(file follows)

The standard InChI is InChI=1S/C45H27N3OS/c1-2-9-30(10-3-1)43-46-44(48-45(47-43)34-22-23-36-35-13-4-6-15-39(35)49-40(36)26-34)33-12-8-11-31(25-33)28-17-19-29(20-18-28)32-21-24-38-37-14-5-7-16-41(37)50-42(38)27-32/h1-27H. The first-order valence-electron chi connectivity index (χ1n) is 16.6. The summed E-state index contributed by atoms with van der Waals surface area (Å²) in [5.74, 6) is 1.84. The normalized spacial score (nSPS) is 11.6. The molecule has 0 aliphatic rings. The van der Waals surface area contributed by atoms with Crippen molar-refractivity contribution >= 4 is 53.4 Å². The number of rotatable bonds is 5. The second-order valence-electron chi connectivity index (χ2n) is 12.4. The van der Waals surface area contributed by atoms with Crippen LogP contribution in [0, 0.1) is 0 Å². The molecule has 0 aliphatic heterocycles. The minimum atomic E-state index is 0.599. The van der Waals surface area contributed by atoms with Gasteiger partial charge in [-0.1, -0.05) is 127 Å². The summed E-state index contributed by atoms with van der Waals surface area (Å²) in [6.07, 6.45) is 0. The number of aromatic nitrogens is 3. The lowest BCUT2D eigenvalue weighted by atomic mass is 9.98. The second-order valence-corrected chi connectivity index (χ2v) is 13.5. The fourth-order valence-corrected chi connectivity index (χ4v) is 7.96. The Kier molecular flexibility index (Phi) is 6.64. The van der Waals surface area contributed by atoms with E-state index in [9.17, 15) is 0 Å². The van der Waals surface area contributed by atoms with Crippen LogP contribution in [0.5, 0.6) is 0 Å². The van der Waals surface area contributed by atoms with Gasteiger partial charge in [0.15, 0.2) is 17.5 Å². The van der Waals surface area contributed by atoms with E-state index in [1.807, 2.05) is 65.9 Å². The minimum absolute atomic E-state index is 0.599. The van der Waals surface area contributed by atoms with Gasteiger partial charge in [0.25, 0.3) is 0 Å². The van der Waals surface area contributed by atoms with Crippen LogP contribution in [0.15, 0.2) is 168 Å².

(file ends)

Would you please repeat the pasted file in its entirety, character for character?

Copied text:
The standard InChI is InChI=1S/C45H27N3OS/c1-2-9-30(10-3-1)43-46-44(48-45(47-43)34-22-23-36-35-13-4-6-15-39(35)49-40(36)26-34)33-12-8-11-31(25-33)28-17-19-29(20-18-28)32-21-24-38-37-14-5-7-16-41(37)50-42(38)27-32/h1-27H. The first-order valence-electron chi connectivity index (χ1n) is 16.6. The summed E-state index contributed by atoms with van der Waals surface area (Å²) in [5.74, 6) is 1.84. The normalized spacial score (nSPS) is 11.6. The molecule has 0 aliphatic rings. The van der Waals surface area contributed by atoms with Crippen molar-refractivity contribution >= 4 is 53.4 Å². The number of rotatable bonds is 5. The second-order valence-electron chi connectivity index (χ2n) is 12.4. The van der Waals surface area contributed by atoms with Crippen LogP contribution in [0, 0.1) is 0 Å². The molecule has 0 aliphatic heterocycles. The minimum atomic E-state index is 0.599. The van der Waals surface area contributed by atoms with Gasteiger partial charge in [-0.1, -0.05) is 127 Å². The summed E-state index contributed by atoms with van der Waals surface area (Å²) in [6.07, 6.45) is 0. The number of aromatic nitrogens is 3. The lowest BCUT2D eigenvalue weighted by atomic mass is 9.98. The second-order valence-corrected chi connectivity index (χ2v) is 13.5. The fourth-order valence-corrected chi connectivity index (χ4v) is 7.96. The Kier molecular flexibility index (Phi) is 6.64. The van der Waals surface area contributed by atoms with E-state index in [9.17, 15) is 0 Å². The van der Waals surface area contributed by atoms with Crippen LogP contribution in [0.5, 0.6) is 0 Å². The van der Waals surface area contributed by atoms with Gasteiger partial charge in [0.15, 0.2) is 17.5 Å². The van der Waals surface area contributed by atoms with E-state index in [1.807, 2.05) is 65.9 Å². The minimum absolute atomic E-state index is 0.599. The van der Waals surface area contributed by atoms with Gasteiger partial charge in [0.25, 0.3) is 0 Å². The van der Waals surface area contributed by atoms with Crippen LogP contribution in [0.15, 0.2) is 168 Å².